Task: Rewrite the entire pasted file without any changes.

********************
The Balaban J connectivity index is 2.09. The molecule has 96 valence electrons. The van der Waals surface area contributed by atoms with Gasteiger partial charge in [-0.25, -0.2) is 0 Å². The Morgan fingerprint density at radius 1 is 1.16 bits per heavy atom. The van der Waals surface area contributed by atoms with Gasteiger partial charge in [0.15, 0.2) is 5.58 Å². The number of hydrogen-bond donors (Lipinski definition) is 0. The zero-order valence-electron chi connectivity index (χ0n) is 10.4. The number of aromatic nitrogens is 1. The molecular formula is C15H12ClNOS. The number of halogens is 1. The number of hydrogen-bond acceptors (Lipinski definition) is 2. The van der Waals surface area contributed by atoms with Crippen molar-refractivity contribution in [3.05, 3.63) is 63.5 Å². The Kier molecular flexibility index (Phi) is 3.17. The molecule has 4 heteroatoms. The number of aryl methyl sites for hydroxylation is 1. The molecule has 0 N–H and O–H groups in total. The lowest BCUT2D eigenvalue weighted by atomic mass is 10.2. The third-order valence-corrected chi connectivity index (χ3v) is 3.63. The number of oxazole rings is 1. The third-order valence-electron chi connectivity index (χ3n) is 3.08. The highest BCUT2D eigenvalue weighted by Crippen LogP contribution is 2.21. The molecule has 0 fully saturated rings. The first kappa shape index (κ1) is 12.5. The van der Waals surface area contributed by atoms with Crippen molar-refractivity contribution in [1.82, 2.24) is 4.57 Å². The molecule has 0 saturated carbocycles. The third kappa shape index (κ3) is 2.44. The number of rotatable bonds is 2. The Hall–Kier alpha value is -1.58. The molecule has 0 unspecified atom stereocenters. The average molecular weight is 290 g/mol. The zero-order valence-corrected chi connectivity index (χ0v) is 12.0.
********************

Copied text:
The Balaban J connectivity index is 2.09. The molecule has 96 valence electrons. The van der Waals surface area contributed by atoms with Gasteiger partial charge in [-0.25, -0.2) is 0 Å². The Morgan fingerprint density at radius 1 is 1.16 bits per heavy atom. The van der Waals surface area contributed by atoms with Gasteiger partial charge in [0.15, 0.2) is 5.58 Å². The number of hydrogen-bond donors (Lipinski definition) is 0. The zero-order valence-electron chi connectivity index (χ0n) is 10.4. The number of aromatic nitrogens is 1. The molecular formula is C15H12ClNOS. The number of halogens is 1. The number of hydrogen-bond acceptors (Lipinski definition) is 2. The van der Waals surface area contributed by atoms with Crippen molar-refractivity contribution in [3.05, 3.63) is 63.5 Å². The Kier molecular flexibility index (Phi) is 3.17. The molecule has 4 heteroatoms. The number of aryl methyl sites for hydroxylation is 1. The molecule has 0 N–H and O–H groups in total. The lowest BCUT2D eigenvalue weighted by atomic mass is 10.2. The third-order valence-corrected chi connectivity index (χ3v) is 3.63. The number of oxazole rings is 1. The third-order valence-electron chi connectivity index (χ3n) is 3.08. The highest BCUT2D eigenvalue weighted by Crippen LogP contribution is 2.21. The molecule has 0 fully saturated rings. The first kappa shape index (κ1) is 12.5. The van der Waals surface area contributed by atoms with Crippen molar-refractivity contribution in [1.82, 2.24) is 4.57 Å². The molecule has 0 saturated carbocycles. The third kappa shape index (κ3) is 2.44. The number of rotatable bonds is 2. The Hall–Kier alpha value is -1.58. The molecule has 0 unspecified atom stereocenters. The average molecular weight is 290 g/mol. The zero-order valence-corrected chi connectivity index (χ0v) is 12.0.